Finally, an electric radiant floor heating system was exhibited as a “green” product. I don’t have a problem installing this system in select locations, such as a bathroom, particularly when it is used sparingly and cuts down on the use of central heat—but to call it a green product is just pushing greenwashing a little too far for my taste. I suppose if you powered it with solar panels, then you might be able to call it green.

Stay tuned for more

I will follow up with additional reports from the show in the next few weeks. In the meantime, keep your fingers crossed, as the historic commission hearing for my new house is on September 21st. I am cautiously optimistic this time around, but I have learned not to get my hopes up. If you hear anguished cries coming from the southeastern U.S. on Tuesday and Wednesday, it might just mean that I didn’t get my approval.

8 Comments

  1. Anonymous | | #1

    Green Washing.. to infinity and beyond
    I have had it up to my freakin' eyeballs with companies claiming "green-ness" because their project uses electricity! Is there anything more misleading? Don't answer that, I am sure there is. I still fondly recall the Doorbrow with its reversed flashing (indecently that product seems to no longer be available..).

    Single attribute green claims are not as bad with some products that have possibly only one major detractor which they have solved, but the reality is that the manufacturing process is essential in considering if a project is green.

    I'd like to see any product review come with a link to the http://www.pharosproject.org to see how it really measures up. Or the new B-Company certification that is coming out.

    Another question worth asking is what responsibility do the publishers of the magazines and the trade shows have to vet the products they are promoting as Green? I have seen electrical in-floor heat cables described as being green by more than one trade facing publication, and it was even featured in the Remodeling show's special "green" pavilion. I wanted a roll of "not" stickers to slap onto these products so that attendees wouldn't continue to be mislead at a venue they should be able to trust.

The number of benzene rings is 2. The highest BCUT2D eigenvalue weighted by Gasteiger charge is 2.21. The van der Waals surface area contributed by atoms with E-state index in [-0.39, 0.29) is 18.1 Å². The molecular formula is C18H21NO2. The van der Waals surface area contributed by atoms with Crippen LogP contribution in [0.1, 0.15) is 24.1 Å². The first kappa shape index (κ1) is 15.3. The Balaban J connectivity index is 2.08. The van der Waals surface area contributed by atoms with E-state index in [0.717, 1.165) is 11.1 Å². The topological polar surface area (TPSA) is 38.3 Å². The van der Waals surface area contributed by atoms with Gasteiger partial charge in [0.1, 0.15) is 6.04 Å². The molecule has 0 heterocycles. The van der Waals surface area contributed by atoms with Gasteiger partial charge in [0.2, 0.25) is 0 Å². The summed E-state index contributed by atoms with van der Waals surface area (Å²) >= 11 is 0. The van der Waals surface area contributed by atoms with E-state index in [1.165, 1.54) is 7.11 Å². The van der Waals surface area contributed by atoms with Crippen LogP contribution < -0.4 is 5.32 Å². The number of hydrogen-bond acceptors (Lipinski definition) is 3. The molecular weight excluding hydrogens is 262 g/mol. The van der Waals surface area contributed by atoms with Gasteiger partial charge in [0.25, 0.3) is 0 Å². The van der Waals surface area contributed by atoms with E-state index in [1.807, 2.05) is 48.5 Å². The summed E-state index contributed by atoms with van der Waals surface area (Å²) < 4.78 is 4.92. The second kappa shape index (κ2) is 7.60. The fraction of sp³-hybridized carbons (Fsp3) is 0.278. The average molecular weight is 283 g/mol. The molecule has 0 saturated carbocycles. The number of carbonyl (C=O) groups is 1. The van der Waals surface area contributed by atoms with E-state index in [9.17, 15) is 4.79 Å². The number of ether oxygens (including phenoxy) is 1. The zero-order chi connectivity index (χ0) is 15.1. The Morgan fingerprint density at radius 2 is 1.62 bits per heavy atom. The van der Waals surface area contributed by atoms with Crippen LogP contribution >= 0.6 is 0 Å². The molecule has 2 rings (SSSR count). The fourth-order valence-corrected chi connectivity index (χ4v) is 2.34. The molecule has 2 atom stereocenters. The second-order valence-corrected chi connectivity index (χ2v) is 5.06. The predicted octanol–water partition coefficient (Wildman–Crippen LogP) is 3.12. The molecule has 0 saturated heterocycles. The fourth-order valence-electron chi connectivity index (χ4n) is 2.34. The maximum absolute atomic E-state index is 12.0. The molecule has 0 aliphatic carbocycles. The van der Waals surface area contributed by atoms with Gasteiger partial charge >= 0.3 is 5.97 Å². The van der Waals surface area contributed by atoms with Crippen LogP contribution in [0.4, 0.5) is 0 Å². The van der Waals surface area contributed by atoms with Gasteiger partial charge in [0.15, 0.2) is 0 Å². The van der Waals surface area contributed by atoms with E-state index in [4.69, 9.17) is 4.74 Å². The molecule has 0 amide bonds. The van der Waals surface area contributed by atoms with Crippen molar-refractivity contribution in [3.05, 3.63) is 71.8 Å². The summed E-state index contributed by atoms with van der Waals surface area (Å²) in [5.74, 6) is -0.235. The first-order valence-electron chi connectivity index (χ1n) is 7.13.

2. User avater GBA Editor
    Martin Holladay | | #2

    I'll buy a roll of "NOT" stickers
    Anonymous,
    Once you get them printed up, I'll order a roll of "NOT" stickers. Great idea.

  3. Pam Walton | | #3

    New DVD on Green REmodeling
    If you're thinking about a green remodel, get a great new DVD: "The Forever Home: Going Green." It’s a refreshing look at a SF Bay Area home remodeling project that the National Association of the Remodeling Industry has recognized with numerous awards. The planning and architecture consider not only the needs of the home, but also those of the environment and the home's surroundings. A green house for an extraordinary couple. Extras on the DVD include a conversation with Brian Gitt, CEO of BuildItGreen. "The Forever Home" was broadcast in June in the LA area on KCET and in Boston on WGBH. Watch a preview clip and purchase the 27 minute DVD at http://www.pamwaltonproductions.com (P.S. It's time to stop making comments anonymously. If it's important enough to say, own it!)

  4. pharos phan | | #4

    indeed, indeed
    I've always loved the concept of the Pharos Project but it may be too rigorous for any "normal" product. That said, I bet most of our antennae are now tuned into greenwashing. I am pretty impressed that names were named here!

  5. Luke Morton | | #5

    Old, but pertinent blog post